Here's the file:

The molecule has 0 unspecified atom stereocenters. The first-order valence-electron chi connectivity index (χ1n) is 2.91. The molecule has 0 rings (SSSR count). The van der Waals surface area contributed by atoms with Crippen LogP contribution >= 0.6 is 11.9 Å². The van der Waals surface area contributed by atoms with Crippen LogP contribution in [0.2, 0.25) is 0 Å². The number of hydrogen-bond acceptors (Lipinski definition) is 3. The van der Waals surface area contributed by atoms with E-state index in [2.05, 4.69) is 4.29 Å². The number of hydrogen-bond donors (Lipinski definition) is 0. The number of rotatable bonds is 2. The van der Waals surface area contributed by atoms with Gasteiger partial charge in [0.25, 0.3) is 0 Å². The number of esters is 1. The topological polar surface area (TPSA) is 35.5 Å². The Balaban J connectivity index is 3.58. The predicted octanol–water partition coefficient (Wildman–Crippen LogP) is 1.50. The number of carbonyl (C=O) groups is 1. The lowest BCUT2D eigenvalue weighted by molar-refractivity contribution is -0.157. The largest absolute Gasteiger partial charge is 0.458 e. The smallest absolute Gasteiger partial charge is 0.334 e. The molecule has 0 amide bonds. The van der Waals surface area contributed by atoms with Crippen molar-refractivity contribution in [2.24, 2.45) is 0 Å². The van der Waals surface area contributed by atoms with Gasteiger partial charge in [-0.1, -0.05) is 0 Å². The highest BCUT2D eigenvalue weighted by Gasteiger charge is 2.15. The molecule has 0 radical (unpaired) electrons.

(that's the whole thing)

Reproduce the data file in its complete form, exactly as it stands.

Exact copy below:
The molecule has 0 unspecified atom stereocenters. The first-order valence-electron chi connectivity index (χ1n) is 2.91. The molecule has 0 rings (SSSR count). The van der Waals surface area contributed by atoms with Crippen LogP contribution >= 0.6 is 11.9 Å². The van der Waals surface area contributed by atoms with Crippen LogP contribution in [0.2, 0.25) is 0 Å². The number of hydrogen-bond acceptors (Lipinski definition) is 3. The van der Waals surface area contributed by atoms with E-state index in [2.05, 4.69) is 4.29 Å². The number of hydrogen-bond donors (Lipinski definition) is 0. The number of rotatable bonds is 2. The van der Waals surface area contributed by atoms with Gasteiger partial charge in [0.25, 0.3) is 0 Å². The number of esters is 1. The topological polar surface area (TPSA) is 35.5 Å². The Balaban J connectivity index is 3.58. The predicted octanol–water partition coefficient (Wildman–Crippen LogP) is 1.50. The number of carbonyl (C=O) groups is 1. The lowest BCUT2D eigenvalue weighted by molar-refractivity contribution is -0.157. The largest absolute Gasteiger partial charge is 0.458 e. The smallest absolute Gasteiger partial charge is 0.334 e. The molecule has 0 amide bonds. The van der Waals surface area contributed by atoms with Crippen molar-refractivity contribution in [2.24, 2.45) is 0 Å². The van der Waals surface area contributed by atoms with Gasteiger partial charge in [-0.1, -0.05) is 0 Å². The highest BCUT2D eigenvalue weighted by Gasteiger charge is 2.15. The molecule has 0 radical (unpaired) electrons.